03 Oct 2014 | Tony Leon | Business Day
Many of the new finance minister’s ministerial and party colleagues seem to derive their assumptions from realm of science fiction, writes Tony Leon
WHEN former finance minister Trevor Manuel presented his medium-term budget policy statements in Parliament, he used to adorn his speeches with literary bells and whistles, quoting the likes of Ben Okri, before presenting his numbers and forecasts.
New Finance Minister Nhlanhla Nene is a decent and conscientious man but far plainer spoken than Manuel. Financially, he also has a far worse set of books to contend with. If so inclined, he could draw from a rich seam of quotes, from Shakespeare to the Bible and even the unmentionable (for African National Congress ears at least, in the post-Mbeki era) Margaret Thatcher to spice up his prose when he presents his medium-term budget policy statement in Parliament this month.
|Nhlanhla Nene. Picture: TREVOR SAMSON|
Claudius’s lament in Hamlet that "when sorrows come, they come not single spies but in battalions" is as good as any starting point for a description of the bleak economic canvas on which Nene has to paint his projection for the next three years.
Our terms of trade have deteriorated sharply, and much worse than expected, with the August trade deficit widening to R163bn (double the market expectation), explicable by a sharp drop in exports of R77bn against a surge in imports of about R93bn. SA is caught in the classic "double whammy", in which currency weakness — the rand has been on the slide since 2009 — has not led to export growth. As we import inflation, and financing the current account deficit has become crucially dependent on foreign flows, the interest rate needs to be competitive to compensate on both fronts, hence the rise in rates in a year of very low growth.
Wage rises not tethered to productivity increases hardly help, nor does the surge in public sector jobs, which do nothing to allow us to export our way out of difficulties. They simply increase Nene’s difficulties in balancing the books with an unhealthy 5.4% current account deficit. This places us second only to Turkey of the 45 countries whose economic and financial indicators are published by The Economist. Further spending will just pile on the misery, and tax increases are hardly an option, when economist Dawie Roodt recently forecast a revenue shortfall of R15bn-R30bn, measured against the projections in this year’s budget estimates.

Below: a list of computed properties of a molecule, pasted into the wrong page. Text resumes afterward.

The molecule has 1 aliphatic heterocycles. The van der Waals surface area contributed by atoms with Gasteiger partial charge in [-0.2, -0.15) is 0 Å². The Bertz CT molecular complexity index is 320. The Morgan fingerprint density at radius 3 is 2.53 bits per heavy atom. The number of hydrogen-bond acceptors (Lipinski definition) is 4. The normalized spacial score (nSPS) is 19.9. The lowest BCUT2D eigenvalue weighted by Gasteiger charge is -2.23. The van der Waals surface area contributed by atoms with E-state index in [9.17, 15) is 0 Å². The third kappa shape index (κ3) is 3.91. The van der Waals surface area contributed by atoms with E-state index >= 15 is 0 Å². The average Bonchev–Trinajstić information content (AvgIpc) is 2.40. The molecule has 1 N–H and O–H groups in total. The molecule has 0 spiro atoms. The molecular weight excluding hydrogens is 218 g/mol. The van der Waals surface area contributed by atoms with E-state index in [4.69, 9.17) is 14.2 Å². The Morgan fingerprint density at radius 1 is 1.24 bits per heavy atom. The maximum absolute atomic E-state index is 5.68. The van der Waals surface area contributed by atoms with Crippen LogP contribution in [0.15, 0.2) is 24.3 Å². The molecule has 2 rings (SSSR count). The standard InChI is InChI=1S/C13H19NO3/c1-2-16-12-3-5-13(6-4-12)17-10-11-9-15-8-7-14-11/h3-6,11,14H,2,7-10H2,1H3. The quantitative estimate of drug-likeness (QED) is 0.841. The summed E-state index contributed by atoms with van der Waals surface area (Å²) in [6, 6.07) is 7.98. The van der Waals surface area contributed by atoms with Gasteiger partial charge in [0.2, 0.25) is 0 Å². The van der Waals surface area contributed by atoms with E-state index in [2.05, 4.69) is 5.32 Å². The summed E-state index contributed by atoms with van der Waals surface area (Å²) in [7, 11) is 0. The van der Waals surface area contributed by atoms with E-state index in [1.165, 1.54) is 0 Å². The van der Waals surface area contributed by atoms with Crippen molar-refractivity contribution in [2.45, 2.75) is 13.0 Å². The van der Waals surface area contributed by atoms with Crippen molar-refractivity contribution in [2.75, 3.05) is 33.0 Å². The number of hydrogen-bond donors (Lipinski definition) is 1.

Actually, the higher figure in Roodt’s estimate coincides almost exactly with the figure the auditor-general identified as lost to unauthorised or wasteful or irregular spending by government departments, which suggests state failure of a vast magnitude, the rectification of which would go a long way to assisting Nene in his balancing act.
In the unvarnished warning of Investec chief economist Annabel Bishop, the once beneficent global economic environment has turned sharply against us, especially the Chinese economy, that traditional anchor of our resource exports: "As economic growth in China has moderated, commodity prices have eased…. Should China experience further slowdown, the rand will likely weaken further as commodity prices ease once again.
"Quite aside from tear-gassing pro-democracy protesters in Hong Kong and ensuring that its client states like ours keep the Dalai Lama out, the Chinese are involved in a massive attempt to reorientate their economic model away from manufacturing and saving, towards consumption and services, causing a very hard landing for economies such as our own. Especially when, as the Financial Times advised recently, the most vulnerable emerging markets, in the wake of the removal of quantitative easing (QE) and anticipated uptick in US interest rates in the US … are those ill-prepared for the change in the economic weather."